Climate change-fueled heatwaves and droughts have shrunk rivers that feed giant hydropower plants around the world.
This summer, the world’s largest power plant was eerily quiet. The Three Gorges Dam in China is a magnificent structure that spans the Yangtze River and is so large that it could cover seven Wembley Stadiums with concrete and eight Empire State Buildings with steel. The Philippines might be entirely powered by its turbines.
However, in late August, the water was still on both sides of the dam. Neither the typical white spray rising from the spillway nor the boom of water coming from the turbines could be seen. The reservoir has been considerably depleted due to extreme heat and a drought upstream, which has significantly decreased the plant’s capacity to produce energy.
The water woes of China’s iconic mega-dam are part of a global hydropower crisis that is being made worse by global warming. From California to Germany, heatwaves and droughts have shrunk rivers that feed reservoirs. Hydroelectricity output fell by 75 terrawatt-hours in Europe this year through September — more than the annual consumption of Greece — and fell 30% across China last month. In the US, generation is expected to fall to the lowest level in six years in September and October.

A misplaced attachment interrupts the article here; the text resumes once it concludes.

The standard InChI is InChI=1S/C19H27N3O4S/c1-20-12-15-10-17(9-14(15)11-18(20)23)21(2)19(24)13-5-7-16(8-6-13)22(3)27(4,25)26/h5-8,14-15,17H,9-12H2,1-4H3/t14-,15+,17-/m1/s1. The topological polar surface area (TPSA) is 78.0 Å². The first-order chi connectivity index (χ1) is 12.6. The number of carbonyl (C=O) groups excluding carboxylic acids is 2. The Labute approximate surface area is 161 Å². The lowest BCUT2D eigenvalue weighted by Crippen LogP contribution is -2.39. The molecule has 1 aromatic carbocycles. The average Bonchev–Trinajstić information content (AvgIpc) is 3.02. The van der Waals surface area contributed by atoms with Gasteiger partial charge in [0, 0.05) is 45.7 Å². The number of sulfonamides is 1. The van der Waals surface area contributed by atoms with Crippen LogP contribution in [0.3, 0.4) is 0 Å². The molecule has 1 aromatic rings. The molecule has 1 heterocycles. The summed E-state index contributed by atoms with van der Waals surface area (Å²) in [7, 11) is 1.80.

Hydropower is being reevaluated
Utility companies are being forced to reevaluate hydropower’s historic position as a dependable and quick source of green energy due to a harsh irony. Despite being the greatest source of renewable energy in the world, dams are becoming less useful in the fight against climate change due to harsh weather.
The issue is that there aren’t many green options that are equally accessible or versatile. On a global scale, hydropower produces more electricity than nuclear power and more than wind and solar power put together.
Greenpeace informed that hydro’s struggles underline the difficulty of building a robust renewable energy network to replace fossil fuels, especially in developing nations that must also contend with soaring electricity demand as per-capita consumption rises. At the same time the drought issues underscore the need to speed up efforts to curb rising temperatures as the cost of making the energy transition mounts.
We need to recognize there will be things we can’t prepare for or are too expensive to plan for. If we don’t address the issue at the core of climate change and cut emissions catastrophic losses will occur.
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Originally published in Bloomberg